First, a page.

Abu Bakar Bashir is a schoolteacher. He has white hair, a reedy voice, gold-rimmed glasses and a growing number of close colleagues in foreign jails.
Those colleagues, say officials in Singapore, Malaysia, and the Philippines, are part of a sprawling international terrorist conspiracy with links to Al Qaeda led by Mr. Bashir. Bashir, however, remains free to run his Al-Mukmin Islamic boarding school because Indonesia officials say they have insufficient evidence to arrest him.
"All of these claims of terrorism are fabrications by America and the Jews," says Bashir at his school, a noisy jumble of low buildings in the central Java city of Solo. "They are attacking me, because they hate it when Muslims stand up for themselves."
The anti-American, anti-semitic Bashir is a living symbol of what the US fears for Indonesia. His apparent political clout has led the government to resist calls for his arrest. He also runs a growing organization, the Indonesian Mujahidin Council (MMI), which is lobbying to convert Indonesia into an Islamic state.
Foreign officials worry that this sends a message to Al Qaeda that Indonesia is a good place to hide. "If they were locking up local radicals, then I think an Al Qaeda fugitive would think twice about coming here,'' says a Western diplomat. "But there's this feeling that the climate is friendly to them."
Though Indonesia is one of the Islamic world's most religiously tolerant countries, Islamic militancy has had a renaissance since the fall of Suharto in 1998. The more open political climate has allowed men such as Bashir, who lived in exile in Malaysia for 15 years, to return home.
The Islamic movement here is running on parallel tracks political and militant. It has funded paramilitary groups that have ignited sectarian conflicts, conducted vigilante raids on bars and brothels, and burned churches. Bashir has ties to most of these groups through the MMI.
But the MMI also played a more traditional political role. Bashir and other MMI leaders had a two-hour meeting with Vice President Hamzah Haz this week. The vice president told them he shares their dream of introducing Islamic law to Indonesia, says MMI member Deliar Noer, who attended the meeting.
Bashir isn't the only militant leader who has been able to make an impact on Indonesia's stability.
Last week, the paramilitary group Laskar Jihad ignited another wave of killing in Maluku province, where thousands have been killed in sectarian violence since 1999. Indonesian officials had hoped that a three-month lull in the violence and a peace agreement signed in February meant the worst was over.
But militants such as Bashir and Laskar Jihad leader Jaffar Umar Thalib had attacked the peace deal and vowed to bring it down. Last Friday, Mr. Thalib, who has also held meetings with Vice President Haz, led prayers at the main mosque in the provincial capital of Ambon and urged renewed attacks on Christians, calling the peace deal "treasonous."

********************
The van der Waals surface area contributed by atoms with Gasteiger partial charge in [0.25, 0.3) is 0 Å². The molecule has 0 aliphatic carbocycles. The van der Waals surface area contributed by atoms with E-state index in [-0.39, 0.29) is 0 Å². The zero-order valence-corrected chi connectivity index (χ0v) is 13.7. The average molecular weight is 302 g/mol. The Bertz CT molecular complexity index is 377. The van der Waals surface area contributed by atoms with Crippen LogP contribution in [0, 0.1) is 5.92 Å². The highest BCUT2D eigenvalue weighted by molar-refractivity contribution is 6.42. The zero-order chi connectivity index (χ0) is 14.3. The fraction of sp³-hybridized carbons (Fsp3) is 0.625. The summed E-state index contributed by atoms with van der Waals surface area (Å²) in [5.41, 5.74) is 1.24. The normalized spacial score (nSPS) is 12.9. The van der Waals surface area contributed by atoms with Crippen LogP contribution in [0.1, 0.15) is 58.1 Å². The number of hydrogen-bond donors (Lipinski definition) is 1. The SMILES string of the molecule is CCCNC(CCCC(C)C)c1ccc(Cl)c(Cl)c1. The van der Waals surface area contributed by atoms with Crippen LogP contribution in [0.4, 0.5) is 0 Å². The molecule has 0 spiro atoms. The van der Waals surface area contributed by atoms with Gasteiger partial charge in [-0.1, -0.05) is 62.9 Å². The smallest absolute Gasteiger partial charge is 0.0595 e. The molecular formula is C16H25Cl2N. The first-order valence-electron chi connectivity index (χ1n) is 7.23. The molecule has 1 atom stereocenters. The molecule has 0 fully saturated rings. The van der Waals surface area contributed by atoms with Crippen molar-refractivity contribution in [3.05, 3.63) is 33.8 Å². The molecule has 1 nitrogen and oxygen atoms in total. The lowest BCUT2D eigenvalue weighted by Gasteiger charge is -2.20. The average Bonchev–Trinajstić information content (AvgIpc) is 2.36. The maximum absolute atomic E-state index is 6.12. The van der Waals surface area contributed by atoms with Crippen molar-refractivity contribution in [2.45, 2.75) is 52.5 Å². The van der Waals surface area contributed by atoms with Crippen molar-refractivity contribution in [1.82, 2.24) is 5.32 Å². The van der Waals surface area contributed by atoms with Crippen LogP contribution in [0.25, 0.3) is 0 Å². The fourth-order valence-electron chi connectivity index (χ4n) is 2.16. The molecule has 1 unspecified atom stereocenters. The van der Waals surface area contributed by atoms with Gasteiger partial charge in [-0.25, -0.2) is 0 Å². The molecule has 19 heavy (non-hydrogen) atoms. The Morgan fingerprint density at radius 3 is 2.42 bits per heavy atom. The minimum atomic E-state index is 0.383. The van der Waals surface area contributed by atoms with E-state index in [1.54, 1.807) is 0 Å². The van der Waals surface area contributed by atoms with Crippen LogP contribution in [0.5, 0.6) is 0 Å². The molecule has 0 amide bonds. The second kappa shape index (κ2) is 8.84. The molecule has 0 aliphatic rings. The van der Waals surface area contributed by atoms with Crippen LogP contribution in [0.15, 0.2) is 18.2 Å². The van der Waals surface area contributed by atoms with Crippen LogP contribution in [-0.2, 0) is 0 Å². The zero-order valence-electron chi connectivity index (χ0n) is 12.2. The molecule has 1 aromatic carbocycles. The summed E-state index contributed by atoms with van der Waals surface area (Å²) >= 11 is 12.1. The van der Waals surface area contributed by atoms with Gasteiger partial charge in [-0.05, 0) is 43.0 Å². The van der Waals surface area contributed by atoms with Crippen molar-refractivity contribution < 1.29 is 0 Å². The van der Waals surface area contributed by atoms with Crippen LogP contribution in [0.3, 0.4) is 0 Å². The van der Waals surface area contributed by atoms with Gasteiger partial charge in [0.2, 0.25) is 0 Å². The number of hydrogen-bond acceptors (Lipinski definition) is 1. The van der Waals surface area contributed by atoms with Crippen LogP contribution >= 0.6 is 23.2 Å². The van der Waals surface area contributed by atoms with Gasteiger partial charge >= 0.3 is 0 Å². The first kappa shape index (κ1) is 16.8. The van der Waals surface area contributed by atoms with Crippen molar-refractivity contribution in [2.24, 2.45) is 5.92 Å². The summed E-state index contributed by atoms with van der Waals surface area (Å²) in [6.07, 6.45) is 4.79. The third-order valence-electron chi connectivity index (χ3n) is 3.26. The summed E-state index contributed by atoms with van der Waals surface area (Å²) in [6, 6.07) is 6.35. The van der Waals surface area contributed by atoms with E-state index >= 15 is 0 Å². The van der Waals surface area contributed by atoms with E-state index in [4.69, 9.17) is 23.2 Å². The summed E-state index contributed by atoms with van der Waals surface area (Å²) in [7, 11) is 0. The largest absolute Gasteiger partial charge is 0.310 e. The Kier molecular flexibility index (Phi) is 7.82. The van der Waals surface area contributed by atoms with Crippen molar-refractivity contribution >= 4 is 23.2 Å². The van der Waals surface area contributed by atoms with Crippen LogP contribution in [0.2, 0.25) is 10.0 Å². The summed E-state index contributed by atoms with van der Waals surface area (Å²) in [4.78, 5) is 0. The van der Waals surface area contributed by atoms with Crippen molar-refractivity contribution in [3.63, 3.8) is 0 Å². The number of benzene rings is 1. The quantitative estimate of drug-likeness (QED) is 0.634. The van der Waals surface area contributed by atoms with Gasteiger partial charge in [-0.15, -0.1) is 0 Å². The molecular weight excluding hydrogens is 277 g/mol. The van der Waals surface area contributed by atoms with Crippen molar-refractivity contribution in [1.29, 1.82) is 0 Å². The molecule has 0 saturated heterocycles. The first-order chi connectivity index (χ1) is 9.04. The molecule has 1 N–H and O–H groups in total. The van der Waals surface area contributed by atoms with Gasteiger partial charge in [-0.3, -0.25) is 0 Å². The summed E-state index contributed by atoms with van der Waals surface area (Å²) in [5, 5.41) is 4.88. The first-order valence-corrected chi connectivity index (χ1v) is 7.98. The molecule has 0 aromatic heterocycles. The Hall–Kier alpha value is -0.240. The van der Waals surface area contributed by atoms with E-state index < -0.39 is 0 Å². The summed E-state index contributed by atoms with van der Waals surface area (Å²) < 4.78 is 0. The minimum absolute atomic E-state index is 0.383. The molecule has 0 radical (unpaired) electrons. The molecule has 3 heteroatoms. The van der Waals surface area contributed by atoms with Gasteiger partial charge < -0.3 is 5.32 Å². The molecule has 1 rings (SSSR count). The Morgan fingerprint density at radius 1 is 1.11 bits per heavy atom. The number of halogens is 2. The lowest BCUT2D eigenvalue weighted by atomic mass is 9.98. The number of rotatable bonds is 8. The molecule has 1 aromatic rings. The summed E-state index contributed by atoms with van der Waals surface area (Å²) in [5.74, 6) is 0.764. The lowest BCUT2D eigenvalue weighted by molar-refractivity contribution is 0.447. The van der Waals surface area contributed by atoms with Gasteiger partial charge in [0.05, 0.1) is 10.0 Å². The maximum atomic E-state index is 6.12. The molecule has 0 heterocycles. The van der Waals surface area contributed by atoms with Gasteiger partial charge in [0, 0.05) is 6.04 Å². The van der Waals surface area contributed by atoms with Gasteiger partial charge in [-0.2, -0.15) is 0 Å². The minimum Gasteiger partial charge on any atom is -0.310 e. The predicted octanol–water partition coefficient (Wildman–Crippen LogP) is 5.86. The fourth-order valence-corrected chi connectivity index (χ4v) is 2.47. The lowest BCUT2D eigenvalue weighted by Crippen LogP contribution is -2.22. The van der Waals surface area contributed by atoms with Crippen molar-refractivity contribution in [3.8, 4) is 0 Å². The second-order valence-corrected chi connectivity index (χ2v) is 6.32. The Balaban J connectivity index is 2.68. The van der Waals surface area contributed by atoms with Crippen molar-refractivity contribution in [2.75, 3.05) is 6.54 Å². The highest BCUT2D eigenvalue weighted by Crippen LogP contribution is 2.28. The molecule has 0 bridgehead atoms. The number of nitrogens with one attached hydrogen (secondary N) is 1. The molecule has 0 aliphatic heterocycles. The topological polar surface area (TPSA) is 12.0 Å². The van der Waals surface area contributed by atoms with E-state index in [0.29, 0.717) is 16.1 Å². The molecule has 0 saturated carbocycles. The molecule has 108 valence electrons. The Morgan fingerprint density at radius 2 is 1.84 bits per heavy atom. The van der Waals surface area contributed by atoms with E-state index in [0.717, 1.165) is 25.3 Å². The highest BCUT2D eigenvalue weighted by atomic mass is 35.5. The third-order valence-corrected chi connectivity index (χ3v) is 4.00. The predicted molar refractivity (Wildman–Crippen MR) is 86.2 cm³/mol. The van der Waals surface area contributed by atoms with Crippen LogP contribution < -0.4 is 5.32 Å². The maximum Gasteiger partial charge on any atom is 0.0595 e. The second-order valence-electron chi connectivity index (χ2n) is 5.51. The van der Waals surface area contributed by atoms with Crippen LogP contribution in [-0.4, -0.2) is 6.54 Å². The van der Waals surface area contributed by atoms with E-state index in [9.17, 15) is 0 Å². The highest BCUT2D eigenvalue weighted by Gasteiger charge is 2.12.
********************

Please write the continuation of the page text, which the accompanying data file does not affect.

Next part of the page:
Bashir says that the MMI and the Laskar Jihad coordinate their activities and that Thalib is doing "good work" in Ambon. Government officials say that Thalib, like Bashir, has remained free because the government worries that arrests could be counterproductive.
"The official government line is that, if they go too hard, there will be a backlash,'' says David Martin Jones, a politics professor at the University of Tasmania in Australia. "This is not a very good strategy in terms of preserving rule of law. The message certainly seems to be that you can get away with murder.''
Singapore and Malaysia say that Bashir leads the Jemaah Islamiyah (JI), a terror group trained and financed by Al Qaeda. Nearly two dozen members of the group were arrested in the two countries last year for conspiring to blow up the US Embassy in Singapore.
Bashir says the JI doesn't exist, though he acknowledges teaching a number of the detained men about jihad. "Teaching is my only weapon,'' he says. "This is all a slander.''
In fact, Bashir is seeking more than $100 million from Singapore over remarks linking him to terrorism.
"The fact is that some of the detained JI members in Singapore have described Bashir as the overall leader of the JI organization,'' says a Singapore government spokesperson in response to Bashir's denials.
Yet rather than hurt Bashir's image, the alleged link to terrorism has boosted him to national prominence. Millions of Indonesians are angry at the US for the war in Afghanistan and for perceived support of the Israeli offensive on the West Bank. To them, the frail, pious Bashir is more credible than what they see as the American bully.